David Warner lands for IPL joyride, ready for Jofra Archer threat

Written by Sumit Seth

Whatever his form leading up to IPL, David Warner is a different player when he dons the Sunrisers jersey. This time he is coming off a lean spell with Australia in the limited overs series against England. Jofra Archer gave him a tough time, removing him four out of five times in the T20s and ODIs.

The two will face off again when SRH play Rajasthan Royals. Touching down in Dubai, Warner dismissed talk of Archer having his number. “As I always say, the faster you bowl the further you go,” Warner said at the end of his reply to a question on how he planned to counter Archer in the tournament.

“At the end of the day, they are going to get you out, doesn’t matter if they have your measure or not. He bowled three good balls to me, I can’t do anything about that just like Stuart Broad bowled about eight good balls at me (in the Ashes). When two (good) guys are at their peak at that moment, it’s very difficult to unsettle that, but in the last game I batted pretty well against Archer so there is nothing to worry about,” said the SRH captain.

The SRH love affair began in 2014, the first time IPL was held in the UAE—only the second half was played in India due to general elections. He was the fourth highest scorer with 528 runs. During this lockdown, Warner gained popularity in India for his social media posts dancing with family members to hit Tollywood (Telugu films) and Bollywood numbers. It started due to “pure boredom”, he said. “I know a lot about Bollywood and Tollywood, I kind of have my own stuff.”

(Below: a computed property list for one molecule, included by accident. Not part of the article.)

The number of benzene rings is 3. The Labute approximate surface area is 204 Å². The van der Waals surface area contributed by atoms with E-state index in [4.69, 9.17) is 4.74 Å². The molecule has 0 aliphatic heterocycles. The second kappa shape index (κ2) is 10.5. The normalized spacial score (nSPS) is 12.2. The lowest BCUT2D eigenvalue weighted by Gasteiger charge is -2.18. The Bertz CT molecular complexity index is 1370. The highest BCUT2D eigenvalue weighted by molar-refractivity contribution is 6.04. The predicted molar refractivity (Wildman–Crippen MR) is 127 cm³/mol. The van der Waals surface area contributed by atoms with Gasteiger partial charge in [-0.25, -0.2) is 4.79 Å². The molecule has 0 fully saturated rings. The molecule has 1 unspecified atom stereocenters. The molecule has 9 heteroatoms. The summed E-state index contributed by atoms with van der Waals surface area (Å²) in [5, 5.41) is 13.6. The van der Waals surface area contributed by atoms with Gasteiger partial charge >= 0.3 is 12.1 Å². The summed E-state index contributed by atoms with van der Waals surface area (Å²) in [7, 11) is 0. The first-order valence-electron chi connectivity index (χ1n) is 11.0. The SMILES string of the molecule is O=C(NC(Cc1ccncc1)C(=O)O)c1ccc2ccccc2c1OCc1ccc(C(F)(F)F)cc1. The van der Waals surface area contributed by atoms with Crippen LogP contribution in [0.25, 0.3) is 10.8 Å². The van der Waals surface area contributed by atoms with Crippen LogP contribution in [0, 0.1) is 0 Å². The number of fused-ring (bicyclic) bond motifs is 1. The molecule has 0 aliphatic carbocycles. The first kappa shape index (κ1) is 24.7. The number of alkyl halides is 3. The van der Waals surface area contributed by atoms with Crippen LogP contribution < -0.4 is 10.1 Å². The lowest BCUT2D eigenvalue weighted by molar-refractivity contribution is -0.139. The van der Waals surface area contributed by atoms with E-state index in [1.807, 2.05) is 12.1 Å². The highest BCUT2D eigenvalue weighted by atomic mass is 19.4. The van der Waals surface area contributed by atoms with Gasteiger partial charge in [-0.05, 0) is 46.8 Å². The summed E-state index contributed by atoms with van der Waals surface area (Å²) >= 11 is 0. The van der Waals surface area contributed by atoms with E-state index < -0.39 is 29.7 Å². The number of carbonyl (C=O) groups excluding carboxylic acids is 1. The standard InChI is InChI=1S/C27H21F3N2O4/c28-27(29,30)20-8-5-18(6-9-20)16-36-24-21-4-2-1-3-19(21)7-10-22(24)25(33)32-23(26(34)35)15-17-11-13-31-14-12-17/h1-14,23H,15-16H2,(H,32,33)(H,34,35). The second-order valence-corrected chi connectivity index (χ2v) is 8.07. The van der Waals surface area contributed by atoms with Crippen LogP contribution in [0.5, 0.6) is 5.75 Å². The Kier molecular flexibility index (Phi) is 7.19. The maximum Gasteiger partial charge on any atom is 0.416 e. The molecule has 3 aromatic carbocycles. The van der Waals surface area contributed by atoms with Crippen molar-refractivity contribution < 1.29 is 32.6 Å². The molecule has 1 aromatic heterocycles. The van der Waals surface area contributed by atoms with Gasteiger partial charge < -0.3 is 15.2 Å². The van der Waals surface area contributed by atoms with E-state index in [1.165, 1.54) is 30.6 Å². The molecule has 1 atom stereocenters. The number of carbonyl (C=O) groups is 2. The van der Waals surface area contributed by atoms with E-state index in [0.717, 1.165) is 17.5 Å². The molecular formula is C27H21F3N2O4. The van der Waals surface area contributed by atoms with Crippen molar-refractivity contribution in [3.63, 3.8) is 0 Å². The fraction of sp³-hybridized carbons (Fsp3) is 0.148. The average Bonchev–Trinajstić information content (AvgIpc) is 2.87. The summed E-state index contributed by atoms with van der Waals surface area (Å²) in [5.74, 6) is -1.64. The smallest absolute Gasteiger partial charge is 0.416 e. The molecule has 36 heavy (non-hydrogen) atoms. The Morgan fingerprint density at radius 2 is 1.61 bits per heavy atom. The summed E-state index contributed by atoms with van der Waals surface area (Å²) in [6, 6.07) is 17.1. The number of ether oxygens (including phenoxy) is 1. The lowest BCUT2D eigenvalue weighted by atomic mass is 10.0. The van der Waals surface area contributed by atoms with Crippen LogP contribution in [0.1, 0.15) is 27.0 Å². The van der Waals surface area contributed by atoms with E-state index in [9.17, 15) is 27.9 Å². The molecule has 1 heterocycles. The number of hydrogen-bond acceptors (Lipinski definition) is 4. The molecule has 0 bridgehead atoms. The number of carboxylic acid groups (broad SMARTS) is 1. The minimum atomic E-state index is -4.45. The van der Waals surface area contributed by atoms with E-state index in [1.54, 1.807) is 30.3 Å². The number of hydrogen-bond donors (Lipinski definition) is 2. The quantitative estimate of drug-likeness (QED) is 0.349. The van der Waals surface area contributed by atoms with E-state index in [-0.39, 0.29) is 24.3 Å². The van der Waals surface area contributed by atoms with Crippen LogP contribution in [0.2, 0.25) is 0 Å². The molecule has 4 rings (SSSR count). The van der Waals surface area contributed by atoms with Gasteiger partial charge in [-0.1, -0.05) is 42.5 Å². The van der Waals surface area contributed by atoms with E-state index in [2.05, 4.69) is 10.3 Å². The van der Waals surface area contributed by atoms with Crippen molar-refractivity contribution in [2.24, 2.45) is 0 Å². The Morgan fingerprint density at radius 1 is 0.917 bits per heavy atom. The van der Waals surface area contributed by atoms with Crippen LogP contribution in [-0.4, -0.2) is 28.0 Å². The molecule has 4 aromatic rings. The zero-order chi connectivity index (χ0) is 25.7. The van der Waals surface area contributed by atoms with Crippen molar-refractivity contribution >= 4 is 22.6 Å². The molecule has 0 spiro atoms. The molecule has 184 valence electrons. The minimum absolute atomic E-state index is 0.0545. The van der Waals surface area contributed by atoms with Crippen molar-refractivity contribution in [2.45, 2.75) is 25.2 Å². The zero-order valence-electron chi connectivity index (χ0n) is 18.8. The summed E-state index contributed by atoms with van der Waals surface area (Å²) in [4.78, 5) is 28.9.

“My five-year-old daughter had seen something months and months before I started, and she made me start dancing to the Bollywood and Tollywood songs. Then we decided to pick some dances from some famous scenes. It was just entertaining, I liked it and other people enjoyed it. It was good fun,” Warner said.

For Australia and England players, it’s moving from one bio-bubble to another, which has become the lot of athletes in this pandemic. The SRH captain said: “The next 12 months are going to be difficult for people, lot of challenges on that front. You need something that reminds you of home, of why you are there, and you need a very good bond with your teammates; that’s what is important in this bio-bubble.”

Some players will manage, but some may struggle. For those who struggle, it is important to raise an alarm, said Warner. “There are going to be challenges going from bubble to bubble. Mental health will be important. We all have to be smart and put our hands up if we feel things are getting challenging and we need a bit of time out.”

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Sumit Seth